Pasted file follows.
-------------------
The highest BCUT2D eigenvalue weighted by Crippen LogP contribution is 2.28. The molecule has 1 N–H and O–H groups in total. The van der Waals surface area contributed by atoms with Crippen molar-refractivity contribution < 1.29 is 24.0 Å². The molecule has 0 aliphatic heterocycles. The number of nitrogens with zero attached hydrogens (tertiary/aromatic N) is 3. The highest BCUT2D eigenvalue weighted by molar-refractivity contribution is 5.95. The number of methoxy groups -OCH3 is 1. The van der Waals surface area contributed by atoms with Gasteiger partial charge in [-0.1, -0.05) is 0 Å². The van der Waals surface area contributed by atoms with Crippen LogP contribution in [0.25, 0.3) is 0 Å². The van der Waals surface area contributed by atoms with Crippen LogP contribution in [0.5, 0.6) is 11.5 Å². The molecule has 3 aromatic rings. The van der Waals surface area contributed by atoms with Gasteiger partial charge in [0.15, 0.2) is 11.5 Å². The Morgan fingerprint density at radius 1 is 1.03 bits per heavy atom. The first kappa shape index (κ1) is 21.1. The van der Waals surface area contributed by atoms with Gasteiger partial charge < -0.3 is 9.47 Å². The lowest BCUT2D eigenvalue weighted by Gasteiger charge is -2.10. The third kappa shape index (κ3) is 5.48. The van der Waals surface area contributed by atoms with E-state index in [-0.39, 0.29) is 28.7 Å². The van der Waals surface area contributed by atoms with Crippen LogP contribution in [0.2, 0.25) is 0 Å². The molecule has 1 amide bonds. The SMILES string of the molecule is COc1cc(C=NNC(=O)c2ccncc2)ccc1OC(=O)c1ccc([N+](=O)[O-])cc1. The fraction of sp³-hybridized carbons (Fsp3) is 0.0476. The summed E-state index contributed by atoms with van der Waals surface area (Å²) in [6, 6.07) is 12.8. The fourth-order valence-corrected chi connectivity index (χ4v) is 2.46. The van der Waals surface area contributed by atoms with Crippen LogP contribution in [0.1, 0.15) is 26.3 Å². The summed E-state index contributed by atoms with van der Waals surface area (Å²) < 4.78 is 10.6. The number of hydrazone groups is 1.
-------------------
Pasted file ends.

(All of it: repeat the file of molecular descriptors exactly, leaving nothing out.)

The highest BCUT2D eigenvalue weighted by Crippen LogP contribution is 2.28. The molecule has 1 N–H and O–H groups in total. The van der Waals surface area contributed by atoms with Crippen molar-refractivity contribution < 1.29 is 24.0 Å². The molecule has 0 aliphatic heterocycles. The number of nitrogens with zero attached hydrogens (tertiary/aromatic N) is 3. The highest BCUT2D eigenvalue weighted by molar-refractivity contribution is 5.95. The number of methoxy groups -OCH3 is 1. The van der Waals surface area contributed by atoms with Gasteiger partial charge in [-0.1, -0.05) is 0 Å². The van der Waals surface area contributed by atoms with Crippen LogP contribution in [0.25, 0.3) is 0 Å². The van der Waals surface area contributed by atoms with Crippen LogP contribution in [0.5, 0.6) is 11.5 Å². The molecule has 3 aromatic rings. The van der Waals surface area contributed by atoms with Gasteiger partial charge in [0.15, 0.2) is 11.5 Å². The Morgan fingerprint density at radius 1 is 1.03 bits per heavy atom. The first kappa shape index (κ1) is 21.1. The van der Waals surface area contributed by atoms with Gasteiger partial charge < -0.3 is 9.47 Å². The lowest BCUT2D eigenvalue weighted by Gasteiger charge is -2.10. The third kappa shape index (κ3) is 5.48. The van der Waals surface area contributed by atoms with E-state index in [-0.39, 0.29) is 28.7 Å². The van der Waals surface area contributed by atoms with Crippen LogP contribution in [0.2, 0.25) is 0 Å². The molecule has 1 amide bonds. The SMILES string of the molecule is COc1cc(C=NNC(=O)c2ccncc2)ccc1OC(=O)c1ccc([N+](=O)[O-])cc1. The fraction of sp³-hybridized carbons (Fsp3) is 0.0476. The summed E-state index contributed by atoms with van der Waals surface area (Å²) in [6, 6.07) is 12.8. The fourth-order valence-corrected chi connectivity index (χ4v) is 2.46. The van der Waals surface area contributed by atoms with Crippen LogP contribution in [0.1, 0.15) is 26.3 Å². The summed E-state index contributed by atoms with van der Waals surface area (Å²) < 4.78 is 10.6. The number of hydrazone groups is 1.